In what is considered to be one of the biggest data breaches of all time, a staggering 21 million unique passwords were discovered in an online hacking forum in January 2019. Dubbed as “Collection #1” by security researcher Troy Hunt, the breach proved even more that password authentication alone is no longer as secure as it used to be. If you want to protect something as important as your business’s data, you need to bolster its effectiveness through a multilayered authentication approach like multifactor authentication (MFA).
In conventional password authentication, users need to input just one passcode to log into their account or access the information they need. MFA improves this approach by requiring users to complete one or more additional authentication methods before they are permitted entry. Functions that reduce the number of authentication steps, such as “Save my password” or “Remember this computer,” are not allowed in MFA.
Implementing MFA is like installing different locks on your front door — even if a burglar were to successfully pick the main lock, they won’t be able to enter without breaking the others. Furthermore, some IT experts would tell you that hackers prefer targets that offer the greatest returns for the least effort. MFA increases the number of credentials hackers need to steal from you, making it more tedious and, consequently, less worthwhile for them to infiltrate your system.
There are different authentication factors used in MFA, but they all fall under three categories:
- Something the user knows, such as a password, a personal identification number (PIN), or the answer to a specific challenge or question
- Something the user has, such as a smart card, a software certificate, or a specific physical token
- Something the user is, such as a fingerprint, an iris scan, or facial characteristics
Many companies that implement MFA pair passwords with the following authentication methods:
This method uses iris scans, fingerprints, and other data from the user’s own body to confirm their identity. Its advantage is that it requires something unique that users have with them at all times. However, because each biometric mechanism requires tracking the wide differences across each individual user, the system may not be able to accommodate data from all potential users, especially in large organizations.
If you do implement biometrics as an alternative authentication factor, invest in high-quality biometric readers that capture data accurately. Ensure that both the capture device and software are protected from cyberattacks. If your business has many potential users, implement an alternative authentication method for employees who cannot successfully enroll through biometrics.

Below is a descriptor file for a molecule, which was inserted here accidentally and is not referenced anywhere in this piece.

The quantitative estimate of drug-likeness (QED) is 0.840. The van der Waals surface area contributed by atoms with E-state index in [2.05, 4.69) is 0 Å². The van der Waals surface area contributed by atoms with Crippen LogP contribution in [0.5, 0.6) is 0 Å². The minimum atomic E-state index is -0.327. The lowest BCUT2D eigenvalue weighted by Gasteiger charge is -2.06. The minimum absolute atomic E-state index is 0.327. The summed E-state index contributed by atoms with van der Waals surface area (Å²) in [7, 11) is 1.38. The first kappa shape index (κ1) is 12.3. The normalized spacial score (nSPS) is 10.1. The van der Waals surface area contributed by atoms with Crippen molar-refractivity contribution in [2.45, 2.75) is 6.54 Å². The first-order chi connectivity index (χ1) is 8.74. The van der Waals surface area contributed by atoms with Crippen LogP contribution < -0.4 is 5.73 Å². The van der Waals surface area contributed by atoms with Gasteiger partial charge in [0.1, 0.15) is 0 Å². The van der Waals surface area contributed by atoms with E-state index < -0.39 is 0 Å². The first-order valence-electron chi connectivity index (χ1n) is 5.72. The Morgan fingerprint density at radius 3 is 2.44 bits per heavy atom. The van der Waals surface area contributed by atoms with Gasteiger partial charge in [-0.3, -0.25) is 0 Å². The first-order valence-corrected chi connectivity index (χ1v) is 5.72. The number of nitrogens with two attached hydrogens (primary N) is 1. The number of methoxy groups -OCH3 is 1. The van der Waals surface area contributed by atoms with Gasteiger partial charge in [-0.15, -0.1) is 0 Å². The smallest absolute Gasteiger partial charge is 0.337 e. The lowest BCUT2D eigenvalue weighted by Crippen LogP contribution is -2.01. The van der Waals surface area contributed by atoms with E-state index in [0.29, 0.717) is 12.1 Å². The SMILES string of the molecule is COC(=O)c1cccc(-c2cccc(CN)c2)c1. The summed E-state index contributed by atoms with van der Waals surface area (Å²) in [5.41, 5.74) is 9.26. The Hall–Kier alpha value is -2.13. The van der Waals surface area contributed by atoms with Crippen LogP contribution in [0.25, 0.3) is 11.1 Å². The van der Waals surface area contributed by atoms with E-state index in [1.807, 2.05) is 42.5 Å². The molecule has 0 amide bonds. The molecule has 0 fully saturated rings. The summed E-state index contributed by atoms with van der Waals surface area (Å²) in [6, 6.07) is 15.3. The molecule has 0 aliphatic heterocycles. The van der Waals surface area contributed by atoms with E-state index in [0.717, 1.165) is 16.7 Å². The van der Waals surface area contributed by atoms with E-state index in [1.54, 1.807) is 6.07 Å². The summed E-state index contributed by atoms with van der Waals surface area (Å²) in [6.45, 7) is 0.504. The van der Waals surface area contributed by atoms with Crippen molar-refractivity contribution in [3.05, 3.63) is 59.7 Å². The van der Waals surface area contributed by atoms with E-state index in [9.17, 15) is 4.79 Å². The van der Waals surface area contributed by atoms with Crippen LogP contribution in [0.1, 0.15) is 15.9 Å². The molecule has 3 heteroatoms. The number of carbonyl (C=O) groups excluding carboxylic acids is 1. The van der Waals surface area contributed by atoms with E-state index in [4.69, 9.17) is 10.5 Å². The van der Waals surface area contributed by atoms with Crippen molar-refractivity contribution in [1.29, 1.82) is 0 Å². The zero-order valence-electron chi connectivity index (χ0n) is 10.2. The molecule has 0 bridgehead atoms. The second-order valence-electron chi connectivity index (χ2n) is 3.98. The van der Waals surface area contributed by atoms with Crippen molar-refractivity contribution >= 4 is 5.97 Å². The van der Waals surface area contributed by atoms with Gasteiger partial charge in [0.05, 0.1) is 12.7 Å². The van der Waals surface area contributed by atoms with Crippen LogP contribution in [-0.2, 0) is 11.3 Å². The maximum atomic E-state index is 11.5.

#2. Voice calls or messages
This authentication method uses a one-time PIN or password (OTP) sent to users via a phone call or electronic message. Upon signing up for the system, users must register their mobile number or email address, to which these messages will be delivered. Apps like Gmail and Slack, as well as banks and regulated businesses, typically use this method.
Keep in mind, however, that users in locations with poor cell phone signal may not receive their OTP on time, if at all. Mobile devices and messages sent through them can also be intercepted, so set the OTP to expire within a short period. You must also impose mobile security protocols that all users need to follow, especially if they are using their own mobile devices.
#3. Smart cards
These cards contain a private key, which is then used to verify the holder’s identity. Like biometrics, smart cards require a special reader software and device, which you must protect from possible compromise. If you choose to implement this method in your business, encourage your workers to never place their smart cards where outsiders have easy access to them. In case a smart card is lost, you must have a quick process for reporting the loss.
#4. Software certificates
In this method, the system authenticates one’s identity through a software certificate stored as a file on the user’s device. Admittedly, this method could only be as secure as the device where the software certificate is stored, so you need to implement tight mobile security protocols to prevent compromise. The software certificates must also be stored in the device’s Trusted Platform Module (TPM) — recent devices from manufacturers like Samsung and Microsoft have TPM or similar built into them — instead of the device’s local storage.
Implementing MFA makes it harder for hackers to break into your network, but you shouldn’t stop there. MFA must be supported by protocols designed to harden the software and devices pertinent to it. To get help in choosing the best MFA and security protocols for your business, contact and partner with IT experts today.